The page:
# What is the reduced form of this block diagram?

What is the reduced form of this block diagram? I can't see any solution way :( • If you for example want to find C/R then you could introduce a temporary variable for example between G2 and G3, solve for it in terms of R and C and use that to solve for C/R. – fibonatic Mar 30 '15 at 9:31

Starting with your system and some guidelines for block diagram reduction (PDF):

1. Move the pickoff point between G2 and G3 to before G2
2. Combine G2 and G3 into one block (G2G3)
3. Combine G4 with the G2G3 block (G4 + G2G3)
4. Combine G2 and H1 (G2H1)
5. Redraw the rats nest after G1
6. Duplicate the H2 line to give a feedback loop around (G4 + G2G3) and a feedback line towards (G2H1)
7. Collapse the (G4 + G2G3) and H2 loop
8. Make room for more work!
9. Move the summing junction located just before G1 to just after G1
10. Move the pickoff point just before the big transfer function to just after it (what was the G4 + G2G3 stuff)
11. At this point everything should be easy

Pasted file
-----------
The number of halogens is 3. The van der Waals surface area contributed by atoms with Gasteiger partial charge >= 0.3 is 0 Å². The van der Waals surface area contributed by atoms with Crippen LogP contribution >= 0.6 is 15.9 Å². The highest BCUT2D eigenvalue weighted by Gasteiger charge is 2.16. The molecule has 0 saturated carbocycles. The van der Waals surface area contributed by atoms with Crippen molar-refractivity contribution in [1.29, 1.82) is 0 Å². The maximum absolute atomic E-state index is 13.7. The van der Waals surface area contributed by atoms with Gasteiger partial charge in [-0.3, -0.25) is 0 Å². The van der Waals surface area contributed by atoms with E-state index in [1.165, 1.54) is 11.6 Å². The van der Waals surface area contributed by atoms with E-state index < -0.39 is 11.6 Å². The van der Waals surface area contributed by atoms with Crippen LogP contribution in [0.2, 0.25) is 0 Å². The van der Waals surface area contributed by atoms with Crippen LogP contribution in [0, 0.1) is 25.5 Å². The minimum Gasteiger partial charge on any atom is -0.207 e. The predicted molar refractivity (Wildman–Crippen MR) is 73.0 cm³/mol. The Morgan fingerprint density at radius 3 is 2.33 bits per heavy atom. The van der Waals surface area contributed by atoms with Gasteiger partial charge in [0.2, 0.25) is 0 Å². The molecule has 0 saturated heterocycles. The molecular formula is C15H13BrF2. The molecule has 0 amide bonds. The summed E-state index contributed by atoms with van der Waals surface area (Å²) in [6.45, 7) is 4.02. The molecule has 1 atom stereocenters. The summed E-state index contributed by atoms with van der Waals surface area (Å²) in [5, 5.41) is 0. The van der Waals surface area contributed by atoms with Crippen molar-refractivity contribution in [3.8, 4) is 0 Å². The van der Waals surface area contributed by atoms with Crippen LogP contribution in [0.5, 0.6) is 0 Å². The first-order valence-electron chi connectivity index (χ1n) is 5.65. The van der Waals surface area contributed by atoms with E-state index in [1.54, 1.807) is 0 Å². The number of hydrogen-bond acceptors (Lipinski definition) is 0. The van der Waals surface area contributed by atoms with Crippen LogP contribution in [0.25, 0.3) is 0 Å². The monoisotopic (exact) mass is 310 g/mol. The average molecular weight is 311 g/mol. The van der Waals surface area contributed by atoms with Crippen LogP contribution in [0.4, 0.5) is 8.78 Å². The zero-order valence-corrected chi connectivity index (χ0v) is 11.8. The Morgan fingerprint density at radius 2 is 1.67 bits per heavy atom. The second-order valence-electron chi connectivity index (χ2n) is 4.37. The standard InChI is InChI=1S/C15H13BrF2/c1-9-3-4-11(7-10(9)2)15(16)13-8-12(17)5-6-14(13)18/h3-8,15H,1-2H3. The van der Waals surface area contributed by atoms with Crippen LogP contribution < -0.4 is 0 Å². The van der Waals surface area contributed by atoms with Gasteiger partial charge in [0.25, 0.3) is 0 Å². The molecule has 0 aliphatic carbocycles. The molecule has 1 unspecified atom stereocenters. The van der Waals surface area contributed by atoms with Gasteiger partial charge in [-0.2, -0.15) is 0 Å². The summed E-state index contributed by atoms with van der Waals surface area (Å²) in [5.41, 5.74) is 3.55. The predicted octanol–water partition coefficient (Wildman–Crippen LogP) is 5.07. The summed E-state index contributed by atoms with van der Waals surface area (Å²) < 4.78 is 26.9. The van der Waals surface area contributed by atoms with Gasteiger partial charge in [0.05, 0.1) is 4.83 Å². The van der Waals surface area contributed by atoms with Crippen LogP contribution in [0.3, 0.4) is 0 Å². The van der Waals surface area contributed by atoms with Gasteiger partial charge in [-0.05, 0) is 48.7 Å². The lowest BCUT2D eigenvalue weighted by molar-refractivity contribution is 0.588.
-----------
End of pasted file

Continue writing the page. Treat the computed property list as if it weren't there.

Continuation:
12. Collapse summing junctions into summed blocks
13. Collapse feedback loops
14. Collapse feedback loops
15. Collapse feedback loops

Done! (see the pic below for details) Please check my work; I did everything in paint, but this is the route you should take. Moving summing junctions and pickoff points is key to solving this, as it is in nearly every instance. • Thanks lol. Still easier than Visio... I hate that program. So much. – Chuck Jun 4 '15 at 18:34

From my experience, it is often easier to stop thinking in terms of "block diagrams" and start to think in terms of equations that these block diagrams represent.

I introduce a few new nodes E, A and B: Now let's write the equations for each of them \begin{align} E &= R-C\\ A &= H_2C+G_1(E+H_1B)\\ B &= G_2A\\ C &= G_3B + G_4A\\ \end{align}

Insert B in A and C gives \begin{align} E &= R-C\\ A &= H_2C+G_1(E+H_1G_2A)\\ C &= (G_3G_2 + G_4)A\\ \end{align}

Insert E in A gives \begin{align} A &= H_2C+G_1(R-C+H_1G_2A) = H_2C+G_1R-G_1C+H_1G_1G_2A \\ &= (H_2-G_1)C +G_1R +H_1G_1G_2A \\ &=\frac{(H_2-G_1)C +G_1R}{1-H_1G_1G_2}\\ C &= (G_3G_2 + G_4)A\\ \end{align}

Insert A in C gives \begin{align} C &= (G_3G_2 + G_4)\frac{(H_2-G_1)C +G_1R}{1-H_1G_1G_2}\\ (1-H_1G_1G_2)C &= (G_3G_2 + G_4)(H_2-G_1)C +(G_3G_2 + G_4)G_1R\\ [(1-H_1G_1G_2)-(G_3G_2 + G_4)(H_2-G_1)]C &= (G_3G_2 + G_4)G_1R\\ \end{align}

And finally

\begin{align} \frac{C}{R} &=\frac{(G_3G_2 + G_4)G_1}{(1-H_1G_1G_2)-(G_3G_2 + G_4)(H_2-G_1)}\\ &\\ &= \frac{G_1G_2G_3 + G_1G_4}{1-G_1G_2H_1-G_2G_3H_2 - G_4H_2 + G_1G_2G_3 + G_1G_4}\\ \end{align}